A few weeks ago, three Masters students left for the remote Thar Desert in Rajasthan, India.
On the docket? Investigating the water that sources 140 villages in the salty, arid desert. As part of the Global and Ecological Health Program, a Master’s-level add-on to Northwestern’s biomedical engineering degree, the program is intended to help students learn to assess and learn from problems firsthand.
This is a skill engineers must learn from the ground up, said Matthew Glucksberg, a professor of biomedical engineering at Northwestern’s McCormick and one of the program’s coordinators.
“You can’t just come in from the outside and expect people to implement your great idea,” Glucksberg said, adding that this is a mistake many make when they are out in the field. “Good solutions are integrated into the way people are already doing things.”
In other words, understanding comes before solutions.
To gain that understanding, the students will be working with the Jai Bhagirathi Foundation (JBF), an organization that oversees these villages. As such, it is geared toward the “ecological, economic and social revival of the region,” according to its website, as well as instituting community ownership and empowering villages to take part in enacting these changes.
One of JBF’s major tenets is developing a water management system that provides clean, fresh water to all villagers. Since rains in the Thar Desert produce only 20-50 centimeters per year, “sweet” water (as opposed to saline) is a precious resource, and often hard to come by.
As this is Northwestern’s preliminary foray into the Rajasthan region, the trip is largely exploratory: what are the problems villagers are currently facing? What secondary problems follow? Which solutions have been tried, and which have not? Perhaps most importantly, what are the primary health concerns?
Diarrhea is a big one.
“A lot of the population doesn’t even know that diarrhea is a problem because they’ve never known anything else,” said Glucksberg. Yet it can be fatal.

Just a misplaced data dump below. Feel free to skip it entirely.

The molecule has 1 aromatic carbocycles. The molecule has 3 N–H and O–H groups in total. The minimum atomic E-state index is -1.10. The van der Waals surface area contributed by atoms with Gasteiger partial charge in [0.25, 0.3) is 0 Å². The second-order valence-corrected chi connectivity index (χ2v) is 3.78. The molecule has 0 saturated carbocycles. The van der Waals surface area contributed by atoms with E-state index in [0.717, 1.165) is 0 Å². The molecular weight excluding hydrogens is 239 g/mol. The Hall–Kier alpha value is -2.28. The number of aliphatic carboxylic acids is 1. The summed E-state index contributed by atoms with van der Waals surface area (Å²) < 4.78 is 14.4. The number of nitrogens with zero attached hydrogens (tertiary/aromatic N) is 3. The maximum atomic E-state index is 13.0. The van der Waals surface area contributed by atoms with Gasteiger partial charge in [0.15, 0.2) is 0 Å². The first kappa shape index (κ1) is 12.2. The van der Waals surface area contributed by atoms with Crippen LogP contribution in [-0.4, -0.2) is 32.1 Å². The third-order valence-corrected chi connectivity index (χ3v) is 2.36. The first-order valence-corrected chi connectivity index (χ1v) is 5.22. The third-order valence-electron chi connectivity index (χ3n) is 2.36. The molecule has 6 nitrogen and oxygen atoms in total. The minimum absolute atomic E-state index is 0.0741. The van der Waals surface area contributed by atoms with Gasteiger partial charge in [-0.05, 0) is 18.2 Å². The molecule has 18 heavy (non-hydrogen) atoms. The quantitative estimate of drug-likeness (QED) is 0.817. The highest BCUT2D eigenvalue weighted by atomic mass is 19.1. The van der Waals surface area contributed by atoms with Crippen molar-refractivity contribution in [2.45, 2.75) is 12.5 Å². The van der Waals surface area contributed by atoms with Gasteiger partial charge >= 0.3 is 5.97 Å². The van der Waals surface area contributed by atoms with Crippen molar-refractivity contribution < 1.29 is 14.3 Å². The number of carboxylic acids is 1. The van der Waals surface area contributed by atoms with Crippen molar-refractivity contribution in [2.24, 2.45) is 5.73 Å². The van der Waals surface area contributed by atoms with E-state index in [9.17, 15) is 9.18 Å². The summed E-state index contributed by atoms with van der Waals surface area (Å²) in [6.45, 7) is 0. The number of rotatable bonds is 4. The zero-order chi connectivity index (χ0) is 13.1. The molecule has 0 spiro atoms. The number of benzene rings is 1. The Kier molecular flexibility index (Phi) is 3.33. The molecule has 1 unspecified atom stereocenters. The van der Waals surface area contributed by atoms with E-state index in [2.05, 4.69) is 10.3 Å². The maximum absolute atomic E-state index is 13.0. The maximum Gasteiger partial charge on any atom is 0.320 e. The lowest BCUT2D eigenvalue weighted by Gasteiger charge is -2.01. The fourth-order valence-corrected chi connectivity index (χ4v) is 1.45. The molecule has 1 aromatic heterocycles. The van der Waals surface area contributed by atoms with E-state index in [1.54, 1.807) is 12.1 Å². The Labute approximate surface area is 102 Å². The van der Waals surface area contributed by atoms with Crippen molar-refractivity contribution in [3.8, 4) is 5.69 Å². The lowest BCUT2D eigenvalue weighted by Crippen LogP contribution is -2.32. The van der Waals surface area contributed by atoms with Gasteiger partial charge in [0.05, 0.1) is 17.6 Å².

Plus, the poverty there is unimaginable, said Kimberly Gray, a McCormick professor of civil and environmental engineering who shares oversight duties with Glucskberg.
The list goes on: water salinity, infectious diseases, bacteria, and fecal runoff from animals and humans.
And all of these problems have been exacerbated by recent population changes.
“These families have lived there for literally hundreds of years and have worked out a very fragile but sustainable relationship with the environment,” said Michael Diamond, an adjunct professor in Northwestern’s biomedical engineering department and president of World Resources Chicago.
Recent government intervention, however, has meant a significant reduction in infant mortality ate. This in turn has meant an exploding population, which the water table is having trouble coping with.
“Our students are starting to do the assessments,” Glucksberg said. “They’re going out to the villages, going to take the samples and do a catalogue to see what the extent of the problem is at this snapshot in time.”
Hopefully these assessments will, over time, provide opportunities to offer solutions. But that is not the main goal, Gray cautions.
“This isn’t just us helping them,” she said. “It’s them helping us in our educational mission.”
Glucksberg concurred, adding that the real goal of the program is student learning. “How do you make your idea stick, and not just leave a bunch of junk in a box?” he said.
Nonetheless, both professors have high hopes for the program.
“My greatest hope is to really develop a long-lasting partnership with JBF such that we can really develop a collaborative learning exchange program,” Gray concluded.
The students in Rajasthan are currently unreachable due to their remote location, but they will return later this summer. Please check back for an update on their progress and an inside look at some of their successes and challenges.